What Is Binge Drinking?
Binge drinking is a hazardous form of alcohol use that may lead to an alcohol use disorder. This guide explains binge drinking and how to find help.
Binge drinking can be an immensely harmful form of alcohol use. Excessive drinking of any kind can lead to the development of an alcohol use disorder, and the only way to prevent this is to stop binge drinking. This article discusses the causes and symptoms of binge drinking disorder and provides resources for people to get help.
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Defining Binge Drinking
Binge drinking is a form of excessive drinking in which people consume several drinks in one drinking session. For males, binge drinking is defined as drinking five or more drinks per drinking occasion. For females, drinking four or more drinks per drinking occasion is considered binge drinking.1
While some people may be able to occasionally binge drink without serious consequences, there are several risks of binge drinking. The primary risk is the development of an alcohol use disorder, which is often mistakenly labeled as a binge drinking disorder. But the dangers of binge drinking extend far beyond this serious consequence alone.
How Common Is Binge Drinking?
Recent survey estimates suggest that nearly 24% of people in the United States ages 12 and older participated in binge drinking in the last year. Excessive drinking is most common among young adults, particularly those in college.2
Binge Drinking and Alcoholism: Is Binge Drinking Alcoholism?
Binge drinking does not necessarily imply an alcohol use disorder but frequently develops into one. The American Psychiatric Association doesn’t specifically recognize binge drinking disorder as a diagnosis, though many binge drinkers will fall into the larger umbrella of having an alcohol use disorder.3
Diagnosis of Alcohol Use Disorder
Several binge drinking symptoms must be present to be diagnosed with an alcohol use disorder. These include:
These and a few other symptoms indicate that a binge drinking problem has developed into a full-blown alcohol use disorder.
Binge Drinking Causes and Risk Factors
Certain situations and environments may lead people to binge drink. While these aren’t necessarily causes of binge drinking, they may increase the likelihood that binge drinking occurs. In addition, several risk factors predispose people to excessive drinking.
Social pressures are a large component of binge drinking, particularly among college students. In one study, researchers found that, on average, college students had inflated perspectives of how much their fellow students drank. When provided with the actual drinking rates on campus, they lowered their drinking as a result.4
The results from this study show the powerful effect of peer pressure and cultural expectations on binge drinking. Particularly in college, many people believe that binge drinking is the norm — due in no small part to the normalization of the practice by movies, television, and advertisement.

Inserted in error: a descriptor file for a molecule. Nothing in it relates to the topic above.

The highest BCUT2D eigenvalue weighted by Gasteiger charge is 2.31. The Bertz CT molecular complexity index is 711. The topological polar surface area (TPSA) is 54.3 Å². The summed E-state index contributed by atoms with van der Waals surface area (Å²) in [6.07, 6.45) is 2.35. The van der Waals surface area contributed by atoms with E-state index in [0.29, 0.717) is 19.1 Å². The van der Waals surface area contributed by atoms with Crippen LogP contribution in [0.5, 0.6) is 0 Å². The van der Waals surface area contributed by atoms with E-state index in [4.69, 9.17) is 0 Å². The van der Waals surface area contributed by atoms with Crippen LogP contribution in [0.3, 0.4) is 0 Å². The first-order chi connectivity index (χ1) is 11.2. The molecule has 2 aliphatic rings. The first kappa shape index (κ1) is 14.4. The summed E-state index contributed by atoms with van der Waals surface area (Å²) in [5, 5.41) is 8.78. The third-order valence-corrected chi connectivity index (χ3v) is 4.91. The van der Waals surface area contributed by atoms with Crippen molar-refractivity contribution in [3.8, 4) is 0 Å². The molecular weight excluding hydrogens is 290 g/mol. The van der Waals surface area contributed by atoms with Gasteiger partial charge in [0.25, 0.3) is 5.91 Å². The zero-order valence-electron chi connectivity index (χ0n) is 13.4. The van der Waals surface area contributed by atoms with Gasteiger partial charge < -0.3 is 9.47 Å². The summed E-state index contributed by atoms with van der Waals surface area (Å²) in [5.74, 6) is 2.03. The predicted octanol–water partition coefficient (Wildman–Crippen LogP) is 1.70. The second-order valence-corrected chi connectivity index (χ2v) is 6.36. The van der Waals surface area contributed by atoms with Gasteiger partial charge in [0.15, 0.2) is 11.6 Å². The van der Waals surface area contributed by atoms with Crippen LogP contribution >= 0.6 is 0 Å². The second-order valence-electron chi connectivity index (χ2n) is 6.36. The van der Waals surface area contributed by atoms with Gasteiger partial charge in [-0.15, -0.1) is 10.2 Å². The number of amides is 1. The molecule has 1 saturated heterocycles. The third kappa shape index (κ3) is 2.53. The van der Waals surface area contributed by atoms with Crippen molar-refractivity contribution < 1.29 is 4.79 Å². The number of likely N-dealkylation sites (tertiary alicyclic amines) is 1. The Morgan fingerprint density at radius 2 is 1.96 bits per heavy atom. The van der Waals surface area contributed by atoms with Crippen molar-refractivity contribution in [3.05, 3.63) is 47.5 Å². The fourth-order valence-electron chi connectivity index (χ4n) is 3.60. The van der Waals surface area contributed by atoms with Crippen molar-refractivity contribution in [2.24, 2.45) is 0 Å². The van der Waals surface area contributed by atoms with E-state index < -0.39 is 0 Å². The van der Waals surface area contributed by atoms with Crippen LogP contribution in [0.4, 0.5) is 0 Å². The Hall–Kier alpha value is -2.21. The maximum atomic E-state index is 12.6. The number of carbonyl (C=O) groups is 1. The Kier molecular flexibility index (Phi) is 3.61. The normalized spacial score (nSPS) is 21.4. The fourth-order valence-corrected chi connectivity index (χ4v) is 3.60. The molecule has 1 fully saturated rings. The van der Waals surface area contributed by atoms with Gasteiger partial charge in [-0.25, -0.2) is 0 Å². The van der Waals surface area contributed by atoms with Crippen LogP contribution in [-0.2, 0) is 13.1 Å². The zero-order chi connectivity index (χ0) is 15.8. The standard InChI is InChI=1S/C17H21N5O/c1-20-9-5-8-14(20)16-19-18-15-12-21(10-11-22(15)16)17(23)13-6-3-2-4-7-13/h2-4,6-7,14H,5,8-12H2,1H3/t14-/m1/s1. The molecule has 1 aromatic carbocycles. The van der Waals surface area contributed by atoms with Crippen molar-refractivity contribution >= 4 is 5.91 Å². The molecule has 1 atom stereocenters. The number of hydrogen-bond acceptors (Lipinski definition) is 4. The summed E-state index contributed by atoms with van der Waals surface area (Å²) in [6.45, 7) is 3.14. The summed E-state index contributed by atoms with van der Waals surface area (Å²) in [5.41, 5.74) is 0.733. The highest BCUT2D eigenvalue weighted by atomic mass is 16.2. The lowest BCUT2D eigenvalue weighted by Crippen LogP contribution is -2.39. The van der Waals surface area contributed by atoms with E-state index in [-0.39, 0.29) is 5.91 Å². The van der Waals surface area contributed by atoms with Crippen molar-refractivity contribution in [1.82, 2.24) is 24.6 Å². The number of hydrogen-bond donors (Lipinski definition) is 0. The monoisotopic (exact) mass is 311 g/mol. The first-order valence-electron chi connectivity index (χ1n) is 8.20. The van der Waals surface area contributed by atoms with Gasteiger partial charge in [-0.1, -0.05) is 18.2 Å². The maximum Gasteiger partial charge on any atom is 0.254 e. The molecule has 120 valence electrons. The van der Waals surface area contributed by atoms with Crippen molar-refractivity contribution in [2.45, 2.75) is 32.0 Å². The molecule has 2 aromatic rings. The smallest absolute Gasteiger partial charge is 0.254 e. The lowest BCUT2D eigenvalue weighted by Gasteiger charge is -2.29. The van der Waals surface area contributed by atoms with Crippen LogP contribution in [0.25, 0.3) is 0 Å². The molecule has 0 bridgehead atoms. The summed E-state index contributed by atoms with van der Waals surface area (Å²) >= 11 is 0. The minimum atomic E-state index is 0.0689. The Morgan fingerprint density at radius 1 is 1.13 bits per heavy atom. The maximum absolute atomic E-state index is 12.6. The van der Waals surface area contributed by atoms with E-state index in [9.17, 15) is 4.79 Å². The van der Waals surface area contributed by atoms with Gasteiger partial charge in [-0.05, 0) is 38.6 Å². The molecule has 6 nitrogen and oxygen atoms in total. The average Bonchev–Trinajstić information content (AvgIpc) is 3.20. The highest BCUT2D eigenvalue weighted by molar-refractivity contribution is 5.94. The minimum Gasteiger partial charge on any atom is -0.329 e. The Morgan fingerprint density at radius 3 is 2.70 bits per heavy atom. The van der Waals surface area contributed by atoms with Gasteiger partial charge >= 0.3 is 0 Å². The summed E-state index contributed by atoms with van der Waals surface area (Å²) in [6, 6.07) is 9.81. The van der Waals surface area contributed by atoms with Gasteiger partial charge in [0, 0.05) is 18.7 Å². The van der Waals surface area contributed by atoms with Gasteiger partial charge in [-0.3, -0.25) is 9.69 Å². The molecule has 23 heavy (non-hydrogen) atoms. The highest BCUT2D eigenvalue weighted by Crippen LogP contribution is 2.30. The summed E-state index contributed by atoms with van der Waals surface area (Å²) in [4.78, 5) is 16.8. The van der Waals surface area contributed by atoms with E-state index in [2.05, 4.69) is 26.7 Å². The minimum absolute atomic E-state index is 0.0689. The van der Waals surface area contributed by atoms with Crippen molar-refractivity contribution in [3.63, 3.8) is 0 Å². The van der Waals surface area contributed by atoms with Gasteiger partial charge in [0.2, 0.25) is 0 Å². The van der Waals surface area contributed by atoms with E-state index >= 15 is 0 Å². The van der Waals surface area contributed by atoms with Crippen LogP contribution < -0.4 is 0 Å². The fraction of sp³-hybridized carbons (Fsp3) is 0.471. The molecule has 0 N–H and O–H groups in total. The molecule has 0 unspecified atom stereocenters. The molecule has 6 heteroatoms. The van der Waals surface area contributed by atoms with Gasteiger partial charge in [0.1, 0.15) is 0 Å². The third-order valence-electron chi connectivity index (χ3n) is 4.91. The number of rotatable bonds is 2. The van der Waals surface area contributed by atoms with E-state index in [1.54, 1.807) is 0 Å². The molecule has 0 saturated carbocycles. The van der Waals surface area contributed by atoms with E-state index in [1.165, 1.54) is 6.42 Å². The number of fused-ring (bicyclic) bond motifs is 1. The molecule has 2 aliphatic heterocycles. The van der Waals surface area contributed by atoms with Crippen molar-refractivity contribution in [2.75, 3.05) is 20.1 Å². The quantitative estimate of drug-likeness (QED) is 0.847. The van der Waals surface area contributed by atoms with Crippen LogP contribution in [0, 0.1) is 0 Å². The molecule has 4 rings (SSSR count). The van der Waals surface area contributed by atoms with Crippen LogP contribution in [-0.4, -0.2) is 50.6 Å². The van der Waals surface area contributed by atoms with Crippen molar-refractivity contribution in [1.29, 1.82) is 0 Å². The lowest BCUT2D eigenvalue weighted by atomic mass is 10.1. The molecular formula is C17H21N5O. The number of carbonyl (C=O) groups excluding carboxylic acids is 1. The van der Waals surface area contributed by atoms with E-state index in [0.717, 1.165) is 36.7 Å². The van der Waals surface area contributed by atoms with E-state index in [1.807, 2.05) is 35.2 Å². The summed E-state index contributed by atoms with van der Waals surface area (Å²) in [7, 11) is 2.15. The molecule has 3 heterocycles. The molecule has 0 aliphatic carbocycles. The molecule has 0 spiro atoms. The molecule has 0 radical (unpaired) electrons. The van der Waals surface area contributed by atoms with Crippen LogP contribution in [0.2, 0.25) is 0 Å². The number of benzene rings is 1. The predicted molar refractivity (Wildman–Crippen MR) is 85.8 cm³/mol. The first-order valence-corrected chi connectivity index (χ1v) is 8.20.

People experiencing mental health difficulties are more likely to partake in binge drinking. People who struggle with anxiety, depression, or other mental health disorders may drink to cope with their symptoms as a form of self-medication. As such, it is pivotal in binge drinking treatment to treat the underlying mental illnesses that so frequently co-occur with binge drinking.
Binge Drinking Signs and Symptoms
Binge drinking symptoms are easy to spot, provided you see the individual shortly after the event (when the individual consumes an overabundance of alcohol). They may show such symptoms as:
The effects of binge drinking may pass relatively quickly, and it could be hard to spot binge drinking after a day or two has passed. It is important to be receptive to the indications of binge drinking as they happen in order to effectively administer treatment.
Binge Drinking Health Risks and Side Effects
The side effects of binge drinking can be severe and are sometimes life-threatening. Binge drinking health risks must be taken seriously, particularly among younger adults at the highest risk. Some binge drinking effects include:
The only way to prevent these side effects is to stop binge drinking or find binge drinking treatment if you cannot stop on your own.
Treatment for Binge Drinking and Alcoholism
Treatment for binge drinking and alcohol use disorder can help people who struggle to stop drinking independently. There are several effective treatment options available, making binge drinking recovery more accessible than ever before.
Available treatment options include:
All these treatment options are offered at professional addiction treatment centers. Together, they can help people work through the physical effects of withdrawal, learn the tools and skills required for a lifetime in recovery, and help people live healthier and more productive lives.
Find Help for Binge Drinking at Genesis Recovery
Genesis Recovery in San Diego, California, can help people struggling with alcohol use find the help they need to recover. With extensive treatment options across the entire continuum of care, anybody can learn the skills needed to achieve abstinence.
Genesis Recovery is a spiritually centered program that emphasizes the 12-Step model of recovery. We use the 12 Steps because they work and have already helped millions of people recover. Our experience has shown that anyone can achieve lasting recovery, no matter how difficult it seems, provided they get the professional support they need from addiction services. Don’t delay treatment any longer. Reach out to Genesis Recovery today.